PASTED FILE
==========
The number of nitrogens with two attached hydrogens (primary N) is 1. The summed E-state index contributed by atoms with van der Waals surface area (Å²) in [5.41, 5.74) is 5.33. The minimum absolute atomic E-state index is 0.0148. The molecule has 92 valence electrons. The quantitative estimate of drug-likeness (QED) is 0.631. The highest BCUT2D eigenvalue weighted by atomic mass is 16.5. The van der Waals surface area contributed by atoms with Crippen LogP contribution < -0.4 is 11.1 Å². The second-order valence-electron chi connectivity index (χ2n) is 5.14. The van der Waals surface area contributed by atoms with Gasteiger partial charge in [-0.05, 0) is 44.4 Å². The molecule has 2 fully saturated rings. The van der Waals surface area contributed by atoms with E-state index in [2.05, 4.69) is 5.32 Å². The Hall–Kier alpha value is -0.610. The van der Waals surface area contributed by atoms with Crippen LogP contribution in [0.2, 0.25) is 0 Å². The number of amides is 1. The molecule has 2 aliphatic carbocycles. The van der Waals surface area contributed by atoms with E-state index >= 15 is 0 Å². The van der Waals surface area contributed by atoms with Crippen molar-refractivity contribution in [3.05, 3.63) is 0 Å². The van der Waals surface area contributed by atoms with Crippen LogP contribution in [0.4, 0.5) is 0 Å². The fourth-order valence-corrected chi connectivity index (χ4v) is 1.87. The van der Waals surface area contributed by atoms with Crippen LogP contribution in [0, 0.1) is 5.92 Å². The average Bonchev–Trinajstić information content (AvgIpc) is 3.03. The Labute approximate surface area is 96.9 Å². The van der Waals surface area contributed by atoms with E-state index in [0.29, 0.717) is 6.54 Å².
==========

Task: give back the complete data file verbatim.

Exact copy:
The number of nitrogens with two attached hydrogens (primary N) is 1. The summed E-state index contributed by atoms with van der Waals surface area (Å²) in [5.41, 5.74) is 5.33. The minimum absolute atomic E-state index is 0.0148. The molecule has 92 valence electrons. The quantitative estimate of drug-likeness (QED) is 0.631. The highest BCUT2D eigenvalue weighted by atomic mass is 16.5. The van der Waals surface area contributed by atoms with Crippen LogP contribution < -0.4 is 11.1 Å². The second-order valence-electron chi connectivity index (χ2n) is 5.14. The van der Waals surface area contributed by atoms with Gasteiger partial charge in [-0.05, 0) is 44.4 Å². The molecule has 2 fully saturated rings. The van der Waals surface area contributed by atoms with E-state index in [2.05, 4.69) is 5.32 Å². The Hall–Kier alpha value is -0.610. The van der Waals surface area contributed by atoms with Crippen LogP contribution in [0.2, 0.25) is 0 Å². The number of amides is 1. The molecule has 2 aliphatic carbocycles. The van der Waals surface area contributed by atoms with E-state index >= 15 is 0 Å². The van der Waals surface area contributed by atoms with Crippen molar-refractivity contribution in [3.05, 3.63) is 0 Å². The van der Waals surface area contributed by atoms with Crippen LogP contribution in [0.4, 0.5) is 0 Å². The fourth-order valence-corrected chi connectivity index (χ4v) is 1.87. The van der Waals surface area contributed by atoms with Crippen LogP contribution in [0, 0.1) is 5.92 Å². The average Bonchev–Trinajstić information content (AvgIpc) is 3.03. The Labute approximate surface area is 96.9 Å². The van der Waals surface area contributed by atoms with E-state index in [0.29, 0.717) is 6.54 Å².